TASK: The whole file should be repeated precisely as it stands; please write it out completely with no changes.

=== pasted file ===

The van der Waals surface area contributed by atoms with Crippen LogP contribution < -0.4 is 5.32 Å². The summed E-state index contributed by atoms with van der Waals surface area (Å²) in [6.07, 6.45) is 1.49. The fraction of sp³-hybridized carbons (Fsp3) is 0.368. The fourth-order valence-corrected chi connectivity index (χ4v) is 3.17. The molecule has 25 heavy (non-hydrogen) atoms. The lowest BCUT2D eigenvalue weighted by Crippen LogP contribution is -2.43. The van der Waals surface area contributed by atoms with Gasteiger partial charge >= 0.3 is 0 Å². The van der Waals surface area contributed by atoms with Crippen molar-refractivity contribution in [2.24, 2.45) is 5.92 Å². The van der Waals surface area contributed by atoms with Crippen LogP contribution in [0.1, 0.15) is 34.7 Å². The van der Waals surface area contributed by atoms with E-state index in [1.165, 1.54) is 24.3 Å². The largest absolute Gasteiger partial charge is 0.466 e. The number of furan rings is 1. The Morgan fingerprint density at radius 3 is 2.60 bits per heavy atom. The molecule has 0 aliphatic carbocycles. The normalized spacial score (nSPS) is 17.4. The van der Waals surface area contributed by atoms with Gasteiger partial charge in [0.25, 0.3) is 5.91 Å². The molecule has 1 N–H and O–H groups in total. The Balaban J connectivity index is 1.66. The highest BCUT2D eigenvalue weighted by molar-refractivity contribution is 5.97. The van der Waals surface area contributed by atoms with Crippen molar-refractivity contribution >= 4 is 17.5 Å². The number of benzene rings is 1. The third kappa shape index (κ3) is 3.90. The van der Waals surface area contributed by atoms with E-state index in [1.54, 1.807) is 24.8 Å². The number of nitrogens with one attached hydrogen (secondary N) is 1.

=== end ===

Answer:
The van der Waals surface area contributed by atoms with Crippen LogP contribution < -0.4 is 5.32 Å². The summed E-state index contributed by atoms with van der Waals surface area (Å²) in [6.07, 6.45) is 1.49. The fraction of sp³-hybridized carbons (Fsp3) is 0.368. The fourth-order valence-corrected chi connectivity index (χ4v) is 3.17. The molecule has 25 heavy (non-hydrogen) atoms. The lowest BCUT2D eigenvalue weighted by Crippen LogP contribution is -2.43. The van der Waals surface area contributed by atoms with Gasteiger partial charge >= 0.3 is 0 Å². The van der Waals surface area contributed by atoms with Crippen molar-refractivity contribution in [2.24, 2.45) is 5.92 Å². The van der Waals surface area contributed by atoms with Crippen LogP contribution in [0.1, 0.15) is 34.7 Å². The van der Waals surface area contributed by atoms with E-state index in [1.165, 1.54) is 24.3 Å². The largest absolute Gasteiger partial charge is 0.466 e. The number of furan rings is 1. The Morgan fingerprint density at radius 3 is 2.60 bits per heavy atom. The molecule has 0 aliphatic carbocycles. The normalized spacial score (nSPS) is 17.4. The van der Waals surface area contributed by atoms with Gasteiger partial charge in [0.25, 0.3) is 5.91 Å². The molecule has 1 N–H and O–H groups in total. The Balaban J connectivity index is 1.66. The highest BCUT2D eigenvalue weighted by molar-refractivity contribution is 5.97. The van der Waals surface area contributed by atoms with Crippen molar-refractivity contribution >= 4 is 17.5 Å². The number of benzene rings is 1. The third kappa shape index (κ3) is 3.90. The van der Waals surface area contributed by atoms with E-state index in [1.54, 1.807) is 24.8 Å². The number of nitrogens with one attached hydrogen (secondary N) is 1.